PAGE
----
Trump’s version of a political and financial establishment, just forming, will be bound together by certain behavioral patterns born of relationships among those of similar status, background, social position, legacy connections, and an assumed allegiance to a dogma of self-aggrandizement that overshadows everything else. In the realm of politico-financial power and in Trump’s experience and ideology, the one with the most toys always wins. So it’s hardly a surprise that his money- and power-centric cabinet won’t be focused on public service or patriotism or civic duty, but on the consolidation of corporate and private gain at the expense of the citizenry.
At the Boston Review, Alex De Waal remembers Karl Polanyi’s The Great Transformation, which was written in 1944 and analyzed the events leading from the Napoleonic Wars to the World Wars from a social and economic perspective. De Waal applies that same analysis to the events since 1945. His conclusions do not give reason for optimism.
The article is long and densely reasoned and so depressing that it’s taken me three days to wade through it. I urge you to read the whole thing, even if it takes you three days . . . .
Here’s just a bit to either whet your appetite or scare you away (emphasis added).
So now—a winning minority of the electorate having lodged its protest and voted for its own gravedigger—the logic of today’s political economy is laid bare. What then can we take from The Great Transformation to deepen our understanding of our predicament? Polanyi’s central conclusion is that unregulated capitalism promised a “stark Utopia” of great wealth but destroyed the social and material basis of a humane society. Just over a hundred years ago, nineteenth-century Western liberal civilization reached its apogee, which was also the moment at which it could no longer contain the forces of disorder that it had unleashed. The massive destruction of the world wars, the communist revolution, fascist imperialism, and the Great Depression followed. Capitalism was reprieved by the political dispensation that followed World War II. John Maynard Keynes provided the intellectual capital for managing the market, and the victors of the war recognized that full employment, social welfare, and a good measure of equality were necessary to save civilization. But capitalism’s dangerous tendencies remained and, once freed from the challenge of socialism, its utopian dogma was again ascendant. The inevitable crisis is now here.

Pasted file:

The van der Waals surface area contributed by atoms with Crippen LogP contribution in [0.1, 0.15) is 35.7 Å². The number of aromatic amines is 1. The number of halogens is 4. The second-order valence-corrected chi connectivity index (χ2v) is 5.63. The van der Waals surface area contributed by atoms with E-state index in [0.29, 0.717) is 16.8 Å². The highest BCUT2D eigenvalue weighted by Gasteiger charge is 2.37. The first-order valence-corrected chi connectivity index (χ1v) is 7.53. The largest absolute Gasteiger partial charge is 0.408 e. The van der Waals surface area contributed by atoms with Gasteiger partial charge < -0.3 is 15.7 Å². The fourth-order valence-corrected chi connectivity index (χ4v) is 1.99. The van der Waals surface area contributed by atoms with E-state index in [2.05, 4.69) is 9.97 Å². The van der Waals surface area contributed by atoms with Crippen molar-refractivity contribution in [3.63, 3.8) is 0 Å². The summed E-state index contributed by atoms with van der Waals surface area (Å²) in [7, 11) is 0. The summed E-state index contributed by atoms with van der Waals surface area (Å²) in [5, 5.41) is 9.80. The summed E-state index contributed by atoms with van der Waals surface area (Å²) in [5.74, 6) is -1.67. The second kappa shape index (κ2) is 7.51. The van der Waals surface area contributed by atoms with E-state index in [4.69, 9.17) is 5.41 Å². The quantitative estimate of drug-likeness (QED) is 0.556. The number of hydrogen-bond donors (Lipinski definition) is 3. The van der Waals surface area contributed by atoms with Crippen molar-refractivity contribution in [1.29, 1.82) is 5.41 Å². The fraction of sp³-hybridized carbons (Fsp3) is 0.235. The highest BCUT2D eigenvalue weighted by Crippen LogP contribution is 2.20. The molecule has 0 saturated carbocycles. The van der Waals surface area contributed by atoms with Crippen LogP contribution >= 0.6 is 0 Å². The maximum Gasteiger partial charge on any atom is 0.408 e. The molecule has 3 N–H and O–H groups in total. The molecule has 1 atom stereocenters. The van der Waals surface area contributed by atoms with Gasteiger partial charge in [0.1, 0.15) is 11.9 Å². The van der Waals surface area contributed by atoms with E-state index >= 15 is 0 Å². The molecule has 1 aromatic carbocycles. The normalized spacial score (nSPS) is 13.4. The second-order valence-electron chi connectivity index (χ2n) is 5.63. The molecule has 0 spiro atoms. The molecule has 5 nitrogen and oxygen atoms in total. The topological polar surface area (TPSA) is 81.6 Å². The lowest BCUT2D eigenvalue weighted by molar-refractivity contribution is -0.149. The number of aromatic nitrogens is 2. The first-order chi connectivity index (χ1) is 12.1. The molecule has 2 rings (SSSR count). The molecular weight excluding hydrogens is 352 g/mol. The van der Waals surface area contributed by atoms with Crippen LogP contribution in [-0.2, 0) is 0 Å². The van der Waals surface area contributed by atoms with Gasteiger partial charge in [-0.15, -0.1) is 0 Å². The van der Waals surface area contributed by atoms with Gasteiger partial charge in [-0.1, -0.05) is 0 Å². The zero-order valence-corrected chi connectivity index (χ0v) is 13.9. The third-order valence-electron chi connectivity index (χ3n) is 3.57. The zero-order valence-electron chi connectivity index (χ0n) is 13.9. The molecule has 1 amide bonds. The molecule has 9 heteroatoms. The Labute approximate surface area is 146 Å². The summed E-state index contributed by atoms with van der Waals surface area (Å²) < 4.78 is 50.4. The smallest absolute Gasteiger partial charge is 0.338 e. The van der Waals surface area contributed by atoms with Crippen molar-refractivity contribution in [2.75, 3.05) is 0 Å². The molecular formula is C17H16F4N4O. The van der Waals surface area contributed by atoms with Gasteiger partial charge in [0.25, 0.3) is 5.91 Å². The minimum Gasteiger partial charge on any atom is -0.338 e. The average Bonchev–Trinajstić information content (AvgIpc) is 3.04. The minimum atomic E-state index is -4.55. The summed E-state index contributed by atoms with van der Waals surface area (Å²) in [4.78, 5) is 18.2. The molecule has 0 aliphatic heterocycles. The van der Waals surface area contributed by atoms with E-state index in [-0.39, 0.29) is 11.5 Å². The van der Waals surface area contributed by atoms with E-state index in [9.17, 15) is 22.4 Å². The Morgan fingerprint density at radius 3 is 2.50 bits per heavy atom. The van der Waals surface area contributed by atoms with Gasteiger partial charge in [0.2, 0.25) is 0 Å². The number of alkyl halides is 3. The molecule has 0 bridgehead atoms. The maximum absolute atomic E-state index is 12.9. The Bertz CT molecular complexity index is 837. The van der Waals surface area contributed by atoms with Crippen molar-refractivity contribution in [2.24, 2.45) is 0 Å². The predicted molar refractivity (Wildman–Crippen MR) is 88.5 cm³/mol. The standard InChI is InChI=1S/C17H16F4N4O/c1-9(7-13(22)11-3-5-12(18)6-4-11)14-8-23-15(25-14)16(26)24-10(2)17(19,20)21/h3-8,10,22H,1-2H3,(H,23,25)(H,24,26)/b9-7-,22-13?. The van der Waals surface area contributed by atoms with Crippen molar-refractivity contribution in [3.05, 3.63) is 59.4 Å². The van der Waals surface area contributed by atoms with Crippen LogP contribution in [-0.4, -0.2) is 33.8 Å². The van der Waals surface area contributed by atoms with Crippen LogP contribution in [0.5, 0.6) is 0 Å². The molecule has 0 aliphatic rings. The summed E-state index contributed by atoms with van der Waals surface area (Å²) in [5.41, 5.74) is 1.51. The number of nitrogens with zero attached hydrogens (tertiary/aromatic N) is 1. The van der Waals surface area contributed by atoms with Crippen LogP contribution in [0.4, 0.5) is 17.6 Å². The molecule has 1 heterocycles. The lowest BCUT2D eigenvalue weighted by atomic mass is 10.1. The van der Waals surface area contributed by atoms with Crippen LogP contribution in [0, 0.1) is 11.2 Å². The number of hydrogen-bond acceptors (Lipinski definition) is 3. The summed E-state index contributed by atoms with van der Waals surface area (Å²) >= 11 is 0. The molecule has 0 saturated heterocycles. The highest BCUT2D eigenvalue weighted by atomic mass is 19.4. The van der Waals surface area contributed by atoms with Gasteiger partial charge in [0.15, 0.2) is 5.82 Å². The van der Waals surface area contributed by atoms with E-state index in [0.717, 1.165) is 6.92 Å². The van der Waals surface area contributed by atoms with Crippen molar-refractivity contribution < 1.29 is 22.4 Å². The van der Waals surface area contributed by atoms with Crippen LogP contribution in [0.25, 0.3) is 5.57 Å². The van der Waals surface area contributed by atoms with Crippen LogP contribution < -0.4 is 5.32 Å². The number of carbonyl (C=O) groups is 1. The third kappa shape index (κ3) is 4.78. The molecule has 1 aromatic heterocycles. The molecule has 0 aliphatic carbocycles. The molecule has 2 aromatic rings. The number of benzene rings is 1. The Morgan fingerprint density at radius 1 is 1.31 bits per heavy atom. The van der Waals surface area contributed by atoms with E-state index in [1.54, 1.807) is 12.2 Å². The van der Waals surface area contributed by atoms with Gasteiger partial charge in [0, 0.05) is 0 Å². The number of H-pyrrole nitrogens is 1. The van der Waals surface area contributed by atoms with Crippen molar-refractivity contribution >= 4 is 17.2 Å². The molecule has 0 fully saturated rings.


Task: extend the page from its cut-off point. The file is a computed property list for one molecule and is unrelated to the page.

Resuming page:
Claims have stayed below the 300,000 level for 92 consecutive weeks, the longest stretch since 1970 and typically consistent with an improving job market. . . .
The number of people continuing to receive jobless benefits dropped by 79,000 to 2.01 million in the week ended Nov. 26. The unemployment rate among people eligible for benefits declined to 1.4 percent from 1.5 percent.
That advice was too much even for Khrushchev, who subsequently told Fidel in writing that government leaders can’t allow themselves to be “swept away by the popular feelings of hot-headed elements…If we had refused a reasonable arrangement with the U.S., a war would have left millions of dead and survivors would have blamed their leaders.”
I remember the Cuban missile crisis, the press conferences on television, the pictures of missile carriers with their missiles at rest, the contemplation of death.